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BWCA Dispatch: 50-Night Sleeping Bag Test

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[leadin]Dave and Amy Freeman are spending a full year living in the Boundary Waters Canoe Area of northern Minnesota. Here, they review a critical piece of gear for their endeavor, the Sea To Summit Talus Ts II sleeping bag.[/leadin]


I have been sleeping in this bag for 50 nights. The temperature has steadily gotten colder since the start of our expedition on September 23rd.

As my primary bed, the Talus Ts II has proven to be comfortable and warm as winter takes over the BWCA. Here’s my review from the field.

Sea to Summit Talus Ts II ($335 on Backcountry.com)

Where To Test It: On your next camping trip — backcountry or front-country, hiking, canoeing, kayaking, biking, whatever. Depending on where you live, this could be a four-season bag. It has been great well into the fall as Dave and I are canoeing in the Boundary Waters Canoe Area Wilderness. We’ll be anticipating winter temps below zero and will have to switch to a beefier winter bag eventually.


Talus II Testing

After about 50 days of continuous use this fall, I have come to really appreciate this sleeping bag. I have used it in temps ranging from the 50s to the upper teens. On the warmer end of that spectrum, I’ve left it mostly unzipped to avoid sweating. On the colder nights, fully cinched down, wearing long underwear, wool socks and a warm hat to bed, I’ve been perfectly comfortable.

The fabric is quite breathable, so even if I misjudged the nighttime temps and woke up sweating, that moisture has dissipated by morning. The 750 fill power Ultra-Drydown is great in that it has not lost any loft even when I’ve brushed up against a wet tent wall or even spilled water on it.

Generous Cut

The length of the regular size bag is ample for my 5’10” height. My side-sleeper test for sleeping bags is to pull my knees up to my chest while fully zipped in. Every other bag I’ve used before this one has been a squeeze.

The “relaxed mummy” style means plenty of wiggle room. But the cut of the interior fabric is such that the bottom fill actually lofts around you. That’s what the company means by its “reverse differential cut”; the liner is larger than the shell on the underside of the bag.

talus zipper

Despite the added room in the bag, I have no air pockets or draft issues. One other note about the loft is that it literally “inflates” — I’ve pulled this bag out of its compression sack and watched it grow before my eyes. When I sit on it or am packing up, it almost feels like packing a sleeping pad as the air slowly gets squeezed out.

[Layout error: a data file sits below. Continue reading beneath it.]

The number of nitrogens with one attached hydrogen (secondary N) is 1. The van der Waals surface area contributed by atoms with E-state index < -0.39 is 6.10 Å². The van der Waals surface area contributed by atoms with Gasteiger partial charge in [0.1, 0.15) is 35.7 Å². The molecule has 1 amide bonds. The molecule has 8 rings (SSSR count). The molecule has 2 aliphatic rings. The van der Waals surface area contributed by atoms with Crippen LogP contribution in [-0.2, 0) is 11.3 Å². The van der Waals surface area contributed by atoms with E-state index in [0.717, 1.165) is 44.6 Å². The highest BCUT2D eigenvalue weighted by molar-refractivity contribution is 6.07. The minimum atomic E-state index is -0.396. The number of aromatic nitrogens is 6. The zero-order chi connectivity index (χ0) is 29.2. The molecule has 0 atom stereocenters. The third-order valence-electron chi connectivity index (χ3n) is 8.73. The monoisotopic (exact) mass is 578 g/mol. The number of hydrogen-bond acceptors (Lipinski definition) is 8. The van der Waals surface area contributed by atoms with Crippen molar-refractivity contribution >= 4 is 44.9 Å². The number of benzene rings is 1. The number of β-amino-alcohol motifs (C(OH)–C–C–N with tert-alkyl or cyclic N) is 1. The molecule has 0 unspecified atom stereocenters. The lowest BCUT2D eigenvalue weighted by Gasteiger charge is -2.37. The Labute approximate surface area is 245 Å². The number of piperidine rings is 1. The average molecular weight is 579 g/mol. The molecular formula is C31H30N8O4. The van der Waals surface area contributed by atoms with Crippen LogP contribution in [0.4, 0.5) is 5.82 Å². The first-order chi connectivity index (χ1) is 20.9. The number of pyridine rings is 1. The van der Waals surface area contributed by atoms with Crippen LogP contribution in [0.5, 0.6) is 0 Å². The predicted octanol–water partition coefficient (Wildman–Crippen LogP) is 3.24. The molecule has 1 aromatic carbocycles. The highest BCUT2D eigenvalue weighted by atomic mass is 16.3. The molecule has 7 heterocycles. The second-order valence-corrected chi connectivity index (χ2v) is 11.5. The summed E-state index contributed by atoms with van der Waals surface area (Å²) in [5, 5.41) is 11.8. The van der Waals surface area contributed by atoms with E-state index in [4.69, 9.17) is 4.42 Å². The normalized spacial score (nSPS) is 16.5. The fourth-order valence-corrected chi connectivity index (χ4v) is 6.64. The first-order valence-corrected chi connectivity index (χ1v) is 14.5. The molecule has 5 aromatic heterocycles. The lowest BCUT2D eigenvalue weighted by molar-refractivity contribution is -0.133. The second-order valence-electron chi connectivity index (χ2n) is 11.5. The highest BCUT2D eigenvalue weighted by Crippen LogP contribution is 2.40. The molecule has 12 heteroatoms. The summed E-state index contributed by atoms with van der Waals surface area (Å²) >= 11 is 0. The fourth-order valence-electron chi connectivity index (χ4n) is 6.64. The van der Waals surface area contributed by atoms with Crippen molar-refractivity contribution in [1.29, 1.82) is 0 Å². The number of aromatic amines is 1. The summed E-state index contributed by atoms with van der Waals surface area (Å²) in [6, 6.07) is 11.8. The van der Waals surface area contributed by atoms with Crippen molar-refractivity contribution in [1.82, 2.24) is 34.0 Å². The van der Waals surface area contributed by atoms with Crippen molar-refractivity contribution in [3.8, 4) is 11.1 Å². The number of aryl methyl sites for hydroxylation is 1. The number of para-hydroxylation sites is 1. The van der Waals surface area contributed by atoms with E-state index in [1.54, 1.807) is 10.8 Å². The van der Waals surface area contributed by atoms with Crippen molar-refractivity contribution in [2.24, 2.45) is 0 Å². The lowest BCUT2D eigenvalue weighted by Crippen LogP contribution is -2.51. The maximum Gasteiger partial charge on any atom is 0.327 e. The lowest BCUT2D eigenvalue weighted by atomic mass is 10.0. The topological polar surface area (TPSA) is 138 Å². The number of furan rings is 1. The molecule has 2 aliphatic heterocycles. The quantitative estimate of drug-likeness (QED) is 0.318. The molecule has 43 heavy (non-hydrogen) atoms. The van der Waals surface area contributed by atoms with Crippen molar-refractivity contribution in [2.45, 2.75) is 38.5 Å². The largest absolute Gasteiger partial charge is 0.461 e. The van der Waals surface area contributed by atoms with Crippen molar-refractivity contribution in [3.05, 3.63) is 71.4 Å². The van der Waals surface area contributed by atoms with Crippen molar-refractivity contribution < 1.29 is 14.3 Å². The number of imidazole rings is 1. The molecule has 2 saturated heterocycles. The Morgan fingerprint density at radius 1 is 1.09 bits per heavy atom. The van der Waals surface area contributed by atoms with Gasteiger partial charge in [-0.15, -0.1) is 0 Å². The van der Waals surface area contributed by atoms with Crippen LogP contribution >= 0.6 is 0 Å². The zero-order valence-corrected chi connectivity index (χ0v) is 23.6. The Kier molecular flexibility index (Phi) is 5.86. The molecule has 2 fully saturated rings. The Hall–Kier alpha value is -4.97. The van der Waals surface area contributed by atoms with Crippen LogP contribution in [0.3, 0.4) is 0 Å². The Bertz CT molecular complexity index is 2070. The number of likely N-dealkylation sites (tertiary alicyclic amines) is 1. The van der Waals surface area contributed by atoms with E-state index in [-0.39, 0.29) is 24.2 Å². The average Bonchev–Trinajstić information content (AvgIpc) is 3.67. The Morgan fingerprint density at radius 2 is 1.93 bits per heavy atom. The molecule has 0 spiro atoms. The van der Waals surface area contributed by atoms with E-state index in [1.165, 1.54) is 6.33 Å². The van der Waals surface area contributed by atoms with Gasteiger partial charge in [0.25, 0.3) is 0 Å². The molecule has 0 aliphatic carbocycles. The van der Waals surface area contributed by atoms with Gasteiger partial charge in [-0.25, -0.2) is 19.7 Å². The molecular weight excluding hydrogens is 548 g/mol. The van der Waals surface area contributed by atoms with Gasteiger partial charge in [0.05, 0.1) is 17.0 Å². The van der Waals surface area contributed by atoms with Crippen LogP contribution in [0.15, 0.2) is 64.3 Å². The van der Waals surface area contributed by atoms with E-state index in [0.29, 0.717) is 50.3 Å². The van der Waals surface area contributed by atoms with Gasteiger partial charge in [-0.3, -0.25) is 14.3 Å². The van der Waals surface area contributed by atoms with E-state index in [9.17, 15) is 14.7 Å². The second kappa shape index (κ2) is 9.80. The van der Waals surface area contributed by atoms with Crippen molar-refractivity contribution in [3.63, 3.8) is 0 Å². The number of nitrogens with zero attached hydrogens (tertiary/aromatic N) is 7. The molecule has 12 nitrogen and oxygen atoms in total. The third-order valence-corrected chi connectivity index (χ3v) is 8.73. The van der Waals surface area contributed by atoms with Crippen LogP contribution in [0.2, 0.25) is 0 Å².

No-Snag Zipper

I’ve marveled at how the zipper never snags. Any other sleeping bag I’ve owned has been tedious to zip, because the inner fabric catches. With this bag, you can zip fully and quickly with no hitches.

The other little bit of genius in this bag design is that the inside is black. This makes it ideal for drying and airing out in the sun, as the dark color serves as a heat sink.

Sea To Summit Talus Ts II

  • Weight: 2 lb 5 oz/1045g
  • Temp Rating: 14 F (lower limit) to 27 F
  • Down: ULTRA-DRYDown 750+ loft
  • Fit: Relaxed mummy
  • Zipper draft tube with anti-snag
  • Neck draft tube with dual elastic adjustment
  • Cushioned internal hood drawcord
  • Internal zipper pocket

Flaw: Rough Velcro on the draft collar. When open and not in use, the Velcro can catch on fuzzy clothing.

Final Thoughts: This is a well-designed sleeping bag. Sea to Summit gave great attention to detail and the temperature rating is spot on for sleeping outdoors night after night.

Buy Now at Backcountry.com

—Amy Freeman and her husband Dave are spending a year in the Boundary Waters Canoe Area Wilderness in an effort to protect the Boundary Waters from a series of sulfide-ore  copper mines that are proposed along the edge of our nation’s most popular Wilderness. Throughout their Year in the Wilderness they are sharing regular reviews on GearJunkie.com. Amy and Dave were named National Geographic Adventurers of the Year in 2014.

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